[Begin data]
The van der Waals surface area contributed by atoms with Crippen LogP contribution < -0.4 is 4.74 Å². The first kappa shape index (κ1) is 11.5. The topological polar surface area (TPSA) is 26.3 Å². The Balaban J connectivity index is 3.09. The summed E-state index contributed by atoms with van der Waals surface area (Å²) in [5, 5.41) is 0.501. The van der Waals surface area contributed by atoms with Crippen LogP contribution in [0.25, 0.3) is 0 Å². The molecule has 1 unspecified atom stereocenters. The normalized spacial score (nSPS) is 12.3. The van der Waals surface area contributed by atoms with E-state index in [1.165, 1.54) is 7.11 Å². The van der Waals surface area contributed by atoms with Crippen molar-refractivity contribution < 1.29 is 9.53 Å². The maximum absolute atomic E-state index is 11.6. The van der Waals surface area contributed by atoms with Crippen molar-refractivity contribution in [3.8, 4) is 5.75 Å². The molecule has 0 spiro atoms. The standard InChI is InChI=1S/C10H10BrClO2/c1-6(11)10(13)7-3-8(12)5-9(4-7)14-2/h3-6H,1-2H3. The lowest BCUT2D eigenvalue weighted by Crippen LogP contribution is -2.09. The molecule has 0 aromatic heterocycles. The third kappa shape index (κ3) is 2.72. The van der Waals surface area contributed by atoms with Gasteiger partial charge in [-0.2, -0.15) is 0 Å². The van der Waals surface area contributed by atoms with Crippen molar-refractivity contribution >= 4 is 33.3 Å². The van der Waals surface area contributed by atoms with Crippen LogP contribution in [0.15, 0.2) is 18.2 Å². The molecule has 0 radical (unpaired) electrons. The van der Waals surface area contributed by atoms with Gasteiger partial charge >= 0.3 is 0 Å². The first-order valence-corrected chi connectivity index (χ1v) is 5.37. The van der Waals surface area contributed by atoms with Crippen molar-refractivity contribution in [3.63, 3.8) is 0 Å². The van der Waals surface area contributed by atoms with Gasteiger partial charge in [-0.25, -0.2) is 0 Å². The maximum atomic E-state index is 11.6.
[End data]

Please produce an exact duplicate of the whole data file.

The van der Waals surface area contributed by atoms with Crippen LogP contribution < -0.4 is 4.74 Å². The first kappa shape index (κ1) is 11.5. The topological polar surface area (TPSA) is 26.3 Å². The Balaban J connectivity index is 3.09. The summed E-state index contributed by atoms with van der Waals surface area (Å²) in [5, 5.41) is 0.501. The van der Waals surface area contributed by atoms with Crippen LogP contribution in [0.25, 0.3) is 0 Å². The molecule has 1 unspecified atom stereocenters. The normalized spacial score (nSPS) is 12.3. The van der Waals surface area contributed by atoms with E-state index in [1.165, 1.54) is 7.11 Å². The van der Waals surface area contributed by atoms with Crippen molar-refractivity contribution < 1.29 is 9.53 Å². The maximum absolute atomic E-state index is 11.6. The van der Waals surface area contributed by atoms with Crippen molar-refractivity contribution in [3.8, 4) is 5.75 Å². The molecule has 0 spiro atoms. The standard InChI is InChI=1S/C10H10BrClO2/c1-6(11)10(13)7-3-8(12)5-9(4-7)14-2/h3-6H,1-2H3. The lowest BCUT2D eigenvalue weighted by Crippen LogP contribution is -2.09. The molecule has 0 aromatic heterocycles. The third kappa shape index (κ3) is 2.72. The van der Waals surface area contributed by atoms with Gasteiger partial charge in [-0.2, -0.15) is 0 Å². The van der Waals surface area contributed by atoms with Crippen molar-refractivity contribution >= 4 is 33.3 Å². The van der Waals surface area contributed by atoms with Crippen LogP contribution in [0.15, 0.2) is 18.2 Å². The molecule has 0 radical (unpaired) electrons. The van der Waals surface area contributed by atoms with Gasteiger partial charge >= 0.3 is 0 Å². The first-order valence-corrected chi connectivity index (χ1v) is 5.37. The van der Waals surface area contributed by atoms with Crippen molar-refractivity contribution in [3.63, 3.8) is 0 Å². The van der Waals surface area contributed by atoms with Gasteiger partial charge in [-0.25, -0.2) is 0 Å². The maximum atomic E-state index is 11.6.